Managing stress: The effects on your health and how to manage symptoms

Stress is a common mental health problem but – as with similar conditions – it can present with physical symptoms as well as mood and behavioural symptoms.

To help keep you safe and healthy during times of stress, we’ve pulled together some information and advice on the symptoms of this common condition and how to combat stress.

Symptoms of stress

Stress symptoms show in a variety of ways. Mental symptoms include struggling to concentrate or make decisions, constant worrying, forgetfulness and feeling overwhelmed, according to the NHS.

Mind point out that stress can sometimes create feelings of dread, irritability, loss of sex drive, cravings for harmful substances such as drugs or alcohol, and tearfulness.

People experiencing stress for the first time are sometimes surprised by the associated physical symptoms:

  • The NHS notes headaches, dizziness, muscle tension or pain, stomach problems, chest pain or racing heart and sexual problems.
  • Mind adds nail-biting, skin-picking, grinding teeth, tiredness, rashes, sleep problems, sweating and period changes – and if you have pre-existing physical health problems, they may get worse.

How to manage stress symptoms

Typical self-care activities can help to combat stress. Even if you’re feeling tired, there are plenty of suggestions for ways to nurture your mental wellbeing from the comfort of your home.

Connecting with others is important. Inviting people to your home, calling or texting friends, or even joining online classes are all low-stress ways to connect with people.

Peer support is another NHS-recommended treatment. Mind’s local branches may offer a peer support group in your area: they recommend calling their Infoline on 0300 123 3393, which is open from Monday to Friday, 9am-6pm.

The Hub of Hope website may also be able to recommend other sources of peer support – though you can’t actually search for help for ‘stress’ directly, you can try using the words ‘anxiety’ or ‘depression’ if those also apply.

Two female friends sitting on a sofa and talking

If you need practical help, Mind may be able to put you in touch with a welfare advisor. Mind also employs advocates who help people with mental health concerns to attend appointments, resolve work disputes and housing problems, and make benefits claims.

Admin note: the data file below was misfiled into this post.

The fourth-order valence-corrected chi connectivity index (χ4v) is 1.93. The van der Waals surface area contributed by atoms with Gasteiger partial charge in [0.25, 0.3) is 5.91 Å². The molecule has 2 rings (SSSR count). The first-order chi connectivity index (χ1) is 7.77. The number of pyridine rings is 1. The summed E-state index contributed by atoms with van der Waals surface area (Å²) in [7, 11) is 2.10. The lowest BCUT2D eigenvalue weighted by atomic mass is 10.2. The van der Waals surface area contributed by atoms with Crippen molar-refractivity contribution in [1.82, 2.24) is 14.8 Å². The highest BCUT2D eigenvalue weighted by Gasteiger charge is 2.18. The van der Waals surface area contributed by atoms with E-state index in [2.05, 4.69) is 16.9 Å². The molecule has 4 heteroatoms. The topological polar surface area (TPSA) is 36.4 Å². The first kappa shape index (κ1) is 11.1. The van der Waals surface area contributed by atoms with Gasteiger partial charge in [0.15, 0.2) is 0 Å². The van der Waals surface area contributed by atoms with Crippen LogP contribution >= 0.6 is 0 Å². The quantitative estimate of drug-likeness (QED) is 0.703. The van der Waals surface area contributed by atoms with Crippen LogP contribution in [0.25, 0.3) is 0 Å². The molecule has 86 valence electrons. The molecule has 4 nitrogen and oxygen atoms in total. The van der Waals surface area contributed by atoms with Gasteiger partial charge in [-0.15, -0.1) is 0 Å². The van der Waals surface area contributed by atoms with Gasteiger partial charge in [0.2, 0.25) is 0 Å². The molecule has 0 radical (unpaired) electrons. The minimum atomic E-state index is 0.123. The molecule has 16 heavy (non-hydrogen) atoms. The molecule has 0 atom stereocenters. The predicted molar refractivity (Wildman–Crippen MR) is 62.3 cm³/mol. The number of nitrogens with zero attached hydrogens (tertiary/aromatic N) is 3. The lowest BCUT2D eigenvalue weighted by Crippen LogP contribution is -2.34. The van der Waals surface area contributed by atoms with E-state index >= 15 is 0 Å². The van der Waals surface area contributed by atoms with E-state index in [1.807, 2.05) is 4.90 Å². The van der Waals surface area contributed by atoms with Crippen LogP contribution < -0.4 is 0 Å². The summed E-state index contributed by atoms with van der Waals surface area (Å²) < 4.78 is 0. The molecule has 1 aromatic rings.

If you feel as if talking might help, you can refer yourself directly to an NHS talking therapies service without a GP referral. The NHS recommends cognitive behavioural therapy (CBT) for managing stress.

CBT is a common recommendation for people under stress because it focuses on current problems. That said, CBT may not be right for everyone. For example, a disadvantage of CBT is that it doesn’t explore how past experiences affect the way you cope with stress, nor will it address the social problems that can cause stress (such as inequality). Additionally, CBT may not be suitable for people with complex mental health needs, and people with learning disabilities may also struggle to benefit from it. Nevertheless, there is a good evidence basis that this form of therapy can treat ‘general stress’.

If you’re able to privately fund therapy, you can also look for private local or remote therapists using the BACP register.

Stress Management Society, the leading UK charity for stress, has half a dozen self-help resources available for free now on its website, including:

  • A seven-step achievement plan
  • A guide to coping with stress
  • A guide to having an open conversation around mental health
  • A guide to coping with loneliness
  • A ‘30-day challenge’

If you have the energy to leave home and exercise, there’s emerging research that nature walks and ‘forest bathing’ can relieve stress, or at least provide a break or distraction from the source of your stress. Sport and exercise are well-evidenced to help temporarily relieve feelings of stress and can also improve mood.

Often, looking after utility bills (energy, electricity, gas and water) can be a source of stress, if you are struggling to pay your utility bill, please contact your supplier. You may also benefit from being on the Priority Services Register. This lets utility suppliers support customers who have extra communication, access, or safety needs. As well as getting more support in the event of a power cut or similar loss of supply, the register can also help you verify whether people who come to the door are from your suppliers or not. Customers who are eligible for this service include those living with mental health conditions or a disability, children under five, or those who temporarily need extra support. People who need extra support can even nominate a carer, friend or relative to receive information from the supplier instead of you.

For severe or chronic stress, or when stress makes existing mental health problems worse, it’s a good idea to let your doctor, nurse or mental health team know. The NHS advises that, if you find that self-help strategies aren’t working or that you’re struggling to cope, you should seek help from a GP.

Further reading

Additional support at home

The Priority Services Register (PSR) is an important, free support service which is designed to support those who need a little extra help in the event of interruptions to their gas, water or electricity supply. If you or someone you know has extra communication, access or safety needs, signing up to the PSR will help ensure you or they can access the best possible services at all times, and feel safe and independent at home. 

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